Why We Released Grover

Why We Released Grover

. 5 min read

This June, our research team at the University of Washington released Grover, a state-of-the-art detector of neural fake news. Neural Fake News is the threat of AI-generated news articles controlled by human adversaries with the intent to deceive.

Grover generates fake news with high quality, though they are far from perfect. Grover itself can spot these generations with high accuracy. See the demo at grover.allenai.org

Grover is a strong detector of neural fake news precisely because it is simultaneously a state-of-the-art generator of neural fake news. And it is precisely because of its strong -- but not quite humanlike -- generation and discrimination capabilities that we have made the model publically available. We’ve open-sourced the code and publicly released the model weights for the smaller Grover models. We’ve shared the model weights for the largest (and most powerful) Grover model, Grover-Mega, to over 30 research teams who have applied.

Our decision to release Grover-Mega to researchers was in part inspired by OpenAI’s experiment in a "staged-release" of their GPT-2 generator. This past February, OpenAI announced GPT-2, a language model deemed "too dangerous to release." While they provided a demo with the most-capable GPT-2 model to journalists, to researchers looking to defend against neural disinformation, OpenAI initially shared only a demo of a watered-down model.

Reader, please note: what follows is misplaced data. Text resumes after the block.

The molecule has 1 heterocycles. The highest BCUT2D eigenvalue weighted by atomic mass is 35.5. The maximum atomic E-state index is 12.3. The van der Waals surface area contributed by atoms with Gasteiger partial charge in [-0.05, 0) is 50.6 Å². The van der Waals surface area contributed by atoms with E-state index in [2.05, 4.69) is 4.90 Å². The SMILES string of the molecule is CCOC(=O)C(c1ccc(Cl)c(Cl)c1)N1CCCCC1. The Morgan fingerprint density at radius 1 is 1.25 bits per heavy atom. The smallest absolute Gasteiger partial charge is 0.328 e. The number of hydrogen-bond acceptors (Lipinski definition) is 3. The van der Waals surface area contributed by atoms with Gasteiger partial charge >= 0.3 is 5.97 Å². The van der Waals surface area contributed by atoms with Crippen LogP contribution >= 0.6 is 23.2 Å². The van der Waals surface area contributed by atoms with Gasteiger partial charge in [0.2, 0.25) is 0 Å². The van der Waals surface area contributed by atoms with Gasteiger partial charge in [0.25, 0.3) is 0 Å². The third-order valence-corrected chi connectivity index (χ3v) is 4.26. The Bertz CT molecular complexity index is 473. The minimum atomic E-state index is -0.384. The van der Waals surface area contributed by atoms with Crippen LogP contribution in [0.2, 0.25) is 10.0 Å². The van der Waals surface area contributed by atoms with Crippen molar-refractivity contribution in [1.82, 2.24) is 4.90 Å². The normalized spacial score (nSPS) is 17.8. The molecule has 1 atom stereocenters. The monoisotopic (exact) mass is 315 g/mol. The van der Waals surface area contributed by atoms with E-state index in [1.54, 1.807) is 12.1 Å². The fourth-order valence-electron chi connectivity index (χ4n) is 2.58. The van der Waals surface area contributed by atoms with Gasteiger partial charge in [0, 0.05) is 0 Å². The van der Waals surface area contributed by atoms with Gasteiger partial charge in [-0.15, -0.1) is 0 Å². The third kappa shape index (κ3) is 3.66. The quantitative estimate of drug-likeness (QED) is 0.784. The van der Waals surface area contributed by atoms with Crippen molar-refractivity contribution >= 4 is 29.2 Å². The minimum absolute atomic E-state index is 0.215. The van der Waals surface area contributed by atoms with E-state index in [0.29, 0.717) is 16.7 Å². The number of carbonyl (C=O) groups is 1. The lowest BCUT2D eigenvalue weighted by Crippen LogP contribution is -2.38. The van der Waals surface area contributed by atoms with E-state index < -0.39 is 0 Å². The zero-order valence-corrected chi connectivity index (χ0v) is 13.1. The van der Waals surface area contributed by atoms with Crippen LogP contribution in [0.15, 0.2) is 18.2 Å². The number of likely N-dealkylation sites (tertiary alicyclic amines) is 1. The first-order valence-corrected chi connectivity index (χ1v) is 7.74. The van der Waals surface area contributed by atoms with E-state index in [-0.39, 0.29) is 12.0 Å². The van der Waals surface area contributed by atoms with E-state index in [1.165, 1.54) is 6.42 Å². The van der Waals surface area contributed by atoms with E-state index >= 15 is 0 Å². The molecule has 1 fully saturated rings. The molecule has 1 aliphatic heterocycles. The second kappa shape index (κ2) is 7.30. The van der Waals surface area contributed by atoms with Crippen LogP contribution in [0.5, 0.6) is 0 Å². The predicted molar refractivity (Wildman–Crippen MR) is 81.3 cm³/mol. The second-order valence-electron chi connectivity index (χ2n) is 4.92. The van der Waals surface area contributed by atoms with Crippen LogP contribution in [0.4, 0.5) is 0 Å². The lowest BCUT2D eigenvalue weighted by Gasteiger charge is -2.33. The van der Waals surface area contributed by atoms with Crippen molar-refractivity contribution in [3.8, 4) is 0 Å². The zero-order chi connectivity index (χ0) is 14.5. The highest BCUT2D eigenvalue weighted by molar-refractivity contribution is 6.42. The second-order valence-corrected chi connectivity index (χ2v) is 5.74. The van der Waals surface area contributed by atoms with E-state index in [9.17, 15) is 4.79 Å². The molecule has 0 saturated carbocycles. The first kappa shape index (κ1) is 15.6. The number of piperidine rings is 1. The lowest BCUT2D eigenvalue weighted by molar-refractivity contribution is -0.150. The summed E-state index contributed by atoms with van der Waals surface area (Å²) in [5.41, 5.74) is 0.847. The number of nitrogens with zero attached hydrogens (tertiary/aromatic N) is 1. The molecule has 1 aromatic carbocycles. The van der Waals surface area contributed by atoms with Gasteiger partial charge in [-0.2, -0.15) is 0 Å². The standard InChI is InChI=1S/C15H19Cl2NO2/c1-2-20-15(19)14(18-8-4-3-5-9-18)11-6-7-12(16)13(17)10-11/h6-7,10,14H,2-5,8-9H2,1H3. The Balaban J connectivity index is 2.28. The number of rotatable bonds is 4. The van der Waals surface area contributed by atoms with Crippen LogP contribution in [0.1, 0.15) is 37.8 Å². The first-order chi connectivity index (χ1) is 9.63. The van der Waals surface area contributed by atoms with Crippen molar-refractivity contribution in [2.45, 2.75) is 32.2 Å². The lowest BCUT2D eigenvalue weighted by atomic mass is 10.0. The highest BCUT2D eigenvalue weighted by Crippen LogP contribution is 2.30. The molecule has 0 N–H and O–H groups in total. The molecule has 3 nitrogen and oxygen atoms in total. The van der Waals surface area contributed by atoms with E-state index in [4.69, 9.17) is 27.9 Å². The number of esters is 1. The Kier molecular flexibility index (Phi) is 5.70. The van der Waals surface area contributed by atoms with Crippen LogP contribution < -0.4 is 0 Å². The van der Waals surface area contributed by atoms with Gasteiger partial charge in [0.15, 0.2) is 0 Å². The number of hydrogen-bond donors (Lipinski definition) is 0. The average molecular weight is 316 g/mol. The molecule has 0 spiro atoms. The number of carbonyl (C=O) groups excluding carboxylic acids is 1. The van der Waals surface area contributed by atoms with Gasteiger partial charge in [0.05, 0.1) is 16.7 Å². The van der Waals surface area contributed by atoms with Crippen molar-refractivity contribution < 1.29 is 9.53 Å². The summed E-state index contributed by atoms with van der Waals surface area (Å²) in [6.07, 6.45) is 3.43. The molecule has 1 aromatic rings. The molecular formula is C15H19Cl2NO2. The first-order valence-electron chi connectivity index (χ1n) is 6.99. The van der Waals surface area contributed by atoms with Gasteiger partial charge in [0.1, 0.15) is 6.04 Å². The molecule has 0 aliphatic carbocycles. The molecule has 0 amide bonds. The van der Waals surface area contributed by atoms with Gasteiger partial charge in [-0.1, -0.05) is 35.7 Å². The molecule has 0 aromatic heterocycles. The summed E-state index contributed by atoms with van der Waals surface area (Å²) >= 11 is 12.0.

Here, I’ll discuss our decision to open-source Grover. Our motivation is threefold: the danger of these research prototypes is limited at present, replication of research prototypes is easy, and progress in research requires open-sourcing models. Our current system isn’t sufficient and we need to develop community norms on model release.

The danger of Grover is limited right now

Grover and GPT-2 lack the model capacity to generate human-quality news. A single article generally has a length of multiple paragraphs, and refers to extensive world knowledge. As we highlighted in our recent paper introducing the HellaSwag dataset, these two factors — length and domain complexity — make discrimination significantly easier for both humans and machines.

An example HellaSwag question, and answers. Given a context, the task is to choose the most sensible completion. Current state-of-the-art discriminators only struggle to spot errors when the completion length is short: for HellaSwag, at most two sentences.

Indeed, Grover can tell apart Grover-written from human-written news with upwards of 92-97% accuracy depending on assumptions made about the adversary that generated the articles. Grover can also flag GPT-2 written news articles as fake with 96% accuracy -- in a completely zero-shot setting.

But the issue runs deeper. As we argue in our paper, real-world adversaries largely require controllable generation. For example, AI-generated propaganda must be tightly on-message for it to be useful. Adversaries must also generate more than just the news article body; for instance, they must generate a headline, date, and an author list. Though Grover is more controllable than GPT-2, it is not autonomous. Adversaries will need extensive human labor to direct generation.

In short, our experiments suggest that the quality and controllability of existing generators is not enough for them to do significant damage to the world.

The true danger lies not in research prototypes, but in even bigger models